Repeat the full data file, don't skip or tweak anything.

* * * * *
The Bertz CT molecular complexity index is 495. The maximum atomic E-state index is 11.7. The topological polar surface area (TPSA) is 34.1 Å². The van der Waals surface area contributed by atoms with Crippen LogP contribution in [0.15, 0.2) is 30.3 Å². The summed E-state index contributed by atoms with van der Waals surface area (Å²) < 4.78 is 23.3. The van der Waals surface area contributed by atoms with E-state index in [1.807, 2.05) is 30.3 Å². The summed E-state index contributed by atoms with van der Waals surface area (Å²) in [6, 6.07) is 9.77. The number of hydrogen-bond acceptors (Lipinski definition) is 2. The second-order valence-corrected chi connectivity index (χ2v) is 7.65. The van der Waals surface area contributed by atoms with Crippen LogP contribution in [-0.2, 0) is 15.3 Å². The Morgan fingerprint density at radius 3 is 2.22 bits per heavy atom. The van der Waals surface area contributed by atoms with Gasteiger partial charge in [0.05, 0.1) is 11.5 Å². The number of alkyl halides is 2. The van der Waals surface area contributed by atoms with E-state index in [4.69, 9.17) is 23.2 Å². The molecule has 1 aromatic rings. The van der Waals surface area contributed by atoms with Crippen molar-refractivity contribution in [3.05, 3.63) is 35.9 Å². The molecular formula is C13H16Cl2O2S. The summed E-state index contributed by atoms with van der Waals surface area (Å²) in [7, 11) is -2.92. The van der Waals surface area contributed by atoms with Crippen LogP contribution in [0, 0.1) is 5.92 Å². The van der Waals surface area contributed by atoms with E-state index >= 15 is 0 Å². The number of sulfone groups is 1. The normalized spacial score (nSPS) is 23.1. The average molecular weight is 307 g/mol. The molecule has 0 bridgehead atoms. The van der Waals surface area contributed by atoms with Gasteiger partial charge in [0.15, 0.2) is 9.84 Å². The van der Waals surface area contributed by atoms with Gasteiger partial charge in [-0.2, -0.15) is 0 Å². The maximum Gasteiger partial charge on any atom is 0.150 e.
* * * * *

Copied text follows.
The Bertz CT molecular complexity index is 495. The maximum atomic E-state index is 11.7. The topological polar surface area (TPSA) is 34.1 Å². The van der Waals surface area contributed by atoms with Crippen LogP contribution in [0.15, 0.2) is 30.3 Å². The summed E-state index contributed by atoms with van der Waals surface area (Å²) < 4.78 is 23.3. The van der Waals surface area contributed by atoms with E-state index in [1.807, 2.05) is 30.3 Å². The summed E-state index contributed by atoms with van der Waals surface area (Å²) in [6, 6.07) is 9.77. The number of hydrogen-bond acceptors (Lipinski definition) is 2. The second-order valence-corrected chi connectivity index (χ2v) is 7.65. The van der Waals surface area contributed by atoms with Crippen LogP contribution in [-0.2, 0) is 15.3 Å². The Morgan fingerprint density at radius 3 is 2.22 bits per heavy atom. The van der Waals surface area contributed by atoms with Gasteiger partial charge in [0.05, 0.1) is 11.5 Å². The number of alkyl halides is 2. The van der Waals surface area contributed by atoms with E-state index in [4.69, 9.17) is 23.2 Å². The molecule has 1 aromatic rings. The van der Waals surface area contributed by atoms with Crippen molar-refractivity contribution in [3.05, 3.63) is 35.9 Å². The molecular formula is C13H16Cl2O2S. The summed E-state index contributed by atoms with van der Waals surface area (Å²) in [7, 11) is -2.92. The van der Waals surface area contributed by atoms with Crippen LogP contribution in [0, 0.1) is 5.92 Å². The van der Waals surface area contributed by atoms with E-state index >= 15 is 0 Å². The number of sulfone groups is 1. The normalized spacial score (nSPS) is 23.1. The average molecular weight is 307 g/mol. The molecule has 0 bridgehead atoms. The van der Waals surface area contributed by atoms with Gasteiger partial charge in [0.15, 0.2) is 9.84 Å². The van der Waals surface area contributed by atoms with Gasteiger partial charge in [-0.2, -0.15) is 0 Å². The maximum Gasteiger partial charge on any atom is 0.150 e.